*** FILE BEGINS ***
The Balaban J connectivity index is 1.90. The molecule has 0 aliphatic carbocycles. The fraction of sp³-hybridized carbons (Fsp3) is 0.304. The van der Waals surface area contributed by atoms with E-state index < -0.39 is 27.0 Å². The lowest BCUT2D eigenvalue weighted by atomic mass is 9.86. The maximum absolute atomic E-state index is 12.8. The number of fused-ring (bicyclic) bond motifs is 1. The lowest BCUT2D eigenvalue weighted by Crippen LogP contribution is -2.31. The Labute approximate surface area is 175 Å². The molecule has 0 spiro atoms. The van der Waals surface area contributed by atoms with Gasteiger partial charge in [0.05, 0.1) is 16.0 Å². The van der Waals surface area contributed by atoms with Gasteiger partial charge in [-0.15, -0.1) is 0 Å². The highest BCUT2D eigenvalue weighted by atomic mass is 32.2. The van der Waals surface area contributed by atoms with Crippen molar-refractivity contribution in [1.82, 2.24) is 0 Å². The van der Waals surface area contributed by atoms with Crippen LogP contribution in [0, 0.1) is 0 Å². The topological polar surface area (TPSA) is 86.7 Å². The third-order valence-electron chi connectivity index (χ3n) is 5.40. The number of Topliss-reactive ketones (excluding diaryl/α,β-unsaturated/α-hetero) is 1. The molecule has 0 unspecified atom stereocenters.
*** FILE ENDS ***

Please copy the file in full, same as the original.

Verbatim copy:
The Balaban J connectivity index is 1.90. The molecule has 0 aliphatic carbocycles. The fraction of sp³-hybridized carbons (Fsp3) is 0.304. The van der Waals surface area contributed by atoms with E-state index < -0.39 is 27.0 Å². The lowest BCUT2D eigenvalue weighted by atomic mass is 9.86. The maximum absolute atomic E-state index is 12.8. The number of fused-ring (bicyclic) bond motifs is 1. The lowest BCUT2D eigenvalue weighted by Crippen LogP contribution is -2.31. The Labute approximate surface area is 175 Å². The molecule has 0 spiro atoms. The van der Waals surface area contributed by atoms with Gasteiger partial charge in [0.05, 0.1) is 16.0 Å². The van der Waals surface area contributed by atoms with Gasteiger partial charge in [-0.15, -0.1) is 0 Å². The highest BCUT2D eigenvalue weighted by atomic mass is 32.2. The van der Waals surface area contributed by atoms with Crippen molar-refractivity contribution in [1.82, 2.24) is 0 Å². The van der Waals surface area contributed by atoms with Crippen LogP contribution in [0, 0.1) is 0 Å². The topological polar surface area (TPSA) is 86.7 Å². The third-order valence-electron chi connectivity index (χ3n) is 5.40. The number of Topliss-reactive ketones (excluding diaryl/α,β-unsaturated/α-hetero) is 1. The molecule has 0 unspecified atom stereocenters.